(b. ca. 1459, Firenze, d. 1537, Firenze)

Madonna and Child with a Pomegranate

Oil on panel, 16,5 x 13,4 cm
National Gallery of Art, Washington

The Madonna and Christ Child appear in a window, and the child is standing on the balustrade below it. She is holding a pomegranate that has been cut open out to him, and the boy has taken some of it, for he is showing Mary red pearls of fruit that he is holding in his clumsy child's hand. Mary appears melancholy, as if she knows about the future Passion of her son, symbolized by the pomegranate.

This is one of the first Florentine panel paintings known today to have been produced with a paint medium containing oil for colour pigments. This technique first appeared in northern painting in the first half of the 15th century and rapidly spread there. Italian developed the technique later. The panel is very small by Italian standards, yet not at all an unusual format in Flemish painting. The Christ Child as well, with his fat, tummy overlong torso and skinny little arms, refutes the widespread generally more rounded Florentine type of depiction.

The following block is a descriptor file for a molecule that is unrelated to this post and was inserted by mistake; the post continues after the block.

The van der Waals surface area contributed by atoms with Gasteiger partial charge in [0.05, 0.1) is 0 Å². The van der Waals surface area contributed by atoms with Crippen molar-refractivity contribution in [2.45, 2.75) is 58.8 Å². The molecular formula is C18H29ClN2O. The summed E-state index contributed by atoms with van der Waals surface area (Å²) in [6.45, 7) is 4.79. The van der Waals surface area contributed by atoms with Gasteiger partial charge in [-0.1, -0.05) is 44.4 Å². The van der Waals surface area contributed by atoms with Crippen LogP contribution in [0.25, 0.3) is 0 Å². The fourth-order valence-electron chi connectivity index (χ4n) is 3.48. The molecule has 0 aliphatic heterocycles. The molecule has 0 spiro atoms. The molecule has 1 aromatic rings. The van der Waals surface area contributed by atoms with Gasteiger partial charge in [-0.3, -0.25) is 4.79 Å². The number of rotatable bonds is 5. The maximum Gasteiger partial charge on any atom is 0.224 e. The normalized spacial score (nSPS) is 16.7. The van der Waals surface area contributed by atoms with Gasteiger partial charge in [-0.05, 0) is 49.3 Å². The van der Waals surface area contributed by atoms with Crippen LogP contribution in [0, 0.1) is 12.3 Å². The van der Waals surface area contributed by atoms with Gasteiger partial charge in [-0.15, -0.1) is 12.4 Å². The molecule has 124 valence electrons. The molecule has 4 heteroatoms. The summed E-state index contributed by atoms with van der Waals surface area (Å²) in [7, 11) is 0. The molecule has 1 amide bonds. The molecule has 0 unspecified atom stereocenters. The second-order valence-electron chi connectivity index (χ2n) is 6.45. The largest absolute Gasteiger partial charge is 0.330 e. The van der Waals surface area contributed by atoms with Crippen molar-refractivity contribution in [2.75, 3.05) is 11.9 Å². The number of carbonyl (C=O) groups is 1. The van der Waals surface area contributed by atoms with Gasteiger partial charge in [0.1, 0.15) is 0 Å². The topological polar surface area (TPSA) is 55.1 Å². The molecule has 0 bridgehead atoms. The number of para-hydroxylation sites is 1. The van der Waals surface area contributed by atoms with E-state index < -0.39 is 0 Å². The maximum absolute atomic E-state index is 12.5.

This Madonna is modeled after one by Leonardo; in fact, the painting was formerly thought to be an early work by Leonardo.